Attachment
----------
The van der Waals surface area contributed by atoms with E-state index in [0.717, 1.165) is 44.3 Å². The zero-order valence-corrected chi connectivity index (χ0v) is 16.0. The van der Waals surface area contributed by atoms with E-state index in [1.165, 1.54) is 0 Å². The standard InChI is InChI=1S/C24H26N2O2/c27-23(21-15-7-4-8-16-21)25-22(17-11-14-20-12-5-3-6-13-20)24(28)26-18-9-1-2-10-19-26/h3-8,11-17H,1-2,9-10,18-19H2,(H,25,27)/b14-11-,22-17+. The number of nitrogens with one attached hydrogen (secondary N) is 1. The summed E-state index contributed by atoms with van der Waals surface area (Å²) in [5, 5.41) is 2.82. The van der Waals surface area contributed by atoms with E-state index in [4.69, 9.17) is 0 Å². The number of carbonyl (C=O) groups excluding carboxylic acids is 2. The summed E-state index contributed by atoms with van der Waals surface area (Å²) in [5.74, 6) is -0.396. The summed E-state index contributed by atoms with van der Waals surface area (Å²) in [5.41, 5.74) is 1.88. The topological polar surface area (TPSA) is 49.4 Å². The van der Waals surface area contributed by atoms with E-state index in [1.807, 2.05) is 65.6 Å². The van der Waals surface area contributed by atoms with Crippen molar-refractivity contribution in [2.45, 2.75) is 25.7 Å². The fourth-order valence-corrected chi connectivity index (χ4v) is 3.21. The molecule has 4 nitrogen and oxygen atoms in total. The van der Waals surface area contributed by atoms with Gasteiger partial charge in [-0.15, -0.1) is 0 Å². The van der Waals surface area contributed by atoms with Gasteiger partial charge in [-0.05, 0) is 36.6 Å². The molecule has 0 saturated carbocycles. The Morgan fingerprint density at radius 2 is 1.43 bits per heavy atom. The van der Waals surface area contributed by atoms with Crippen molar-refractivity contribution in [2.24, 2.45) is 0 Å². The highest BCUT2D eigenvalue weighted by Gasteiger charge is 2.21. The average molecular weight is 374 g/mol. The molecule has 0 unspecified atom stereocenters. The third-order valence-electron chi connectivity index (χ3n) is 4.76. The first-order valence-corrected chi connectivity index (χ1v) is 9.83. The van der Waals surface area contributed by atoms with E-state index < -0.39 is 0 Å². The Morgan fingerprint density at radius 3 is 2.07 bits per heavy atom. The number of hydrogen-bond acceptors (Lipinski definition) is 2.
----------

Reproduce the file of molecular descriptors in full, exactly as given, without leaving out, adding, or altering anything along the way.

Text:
The van der Waals surface area contributed by atoms with E-state index in [0.717, 1.165) is 44.3 Å². The zero-order valence-corrected chi connectivity index (χ0v) is 16.0. The van der Waals surface area contributed by atoms with E-state index in [1.165, 1.54) is 0 Å². The standard InChI is InChI=1S/C24H26N2O2/c27-23(21-15-7-4-8-16-21)25-22(17-11-14-20-12-5-3-6-13-20)24(28)26-18-9-1-2-10-19-26/h3-8,11-17H,1-2,9-10,18-19H2,(H,25,27)/b14-11-,22-17+. The number of nitrogens with one attached hydrogen (secondary N) is 1. The summed E-state index contributed by atoms with van der Waals surface area (Å²) in [5, 5.41) is 2.82. The van der Waals surface area contributed by atoms with E-state index in [4.69, 9.17) is 0 Å². The number of carbonyl (C=O) groups excluding carboxylic acids is 2. The summed E-state index contributed by atoms with van der Waals surface area (Å²) in [5.74, 6) is -0.396. The summed E-state index contributed by atoms with van der Waals surface area (Å²) in [5.41, 5.74) is 1.88. The topological polar surface area (TPSA) is 49.4 Å². The van der Waals surface area contributed by atoms with E-state index in [1.807, 2.05) is 65.6 Å². The van der Waals surface area contributed by atoms with Crippen molar-refractivity contribution in [2.45, 2.75) is 25.7 Å². The fourth-order valence-corrected chi connectivity index (χ4v) is 3.21. The molecule has 4 nitrogen and oxygen atoms in total. The van der Waals surface area contributed by atoms with Gasteiger partial charge in [-0.15, -0.1) is 0 Å². The van der Waals surface area contributed by atoms with Gasteiger partial charge in [-0.05, 0) is 36.6 Å². The molecule has 0 saturated carbocycles. The Morgan fingerprint density at radius 2 is 1.43 bits per heavy atom. The van der Waals surface area contributed by atoms with Crippen molar-refractivity contribution in [2.24, 2.45) is 0 Å². The highest BCUT2D eigenvalue weighted by Gasteiger charge is 2.21. The average molecular weight is 374 g/mol. The molecule has 0 unspecified atom stereocenters. The third-order valence-electron chi connectivity index (χ3n) is 4.76. The first-order valence-corrected chi connectivity index (χ1v) is 9.83. The van der Waals surface area contributed by atoms with E-state index < -0.39 is 0 Å². The Morgan fingerprint density at radius 3 is 2.07 bits per heavy atom. The number of hydrogen-bond acceptors (Lipinski definition) is 2.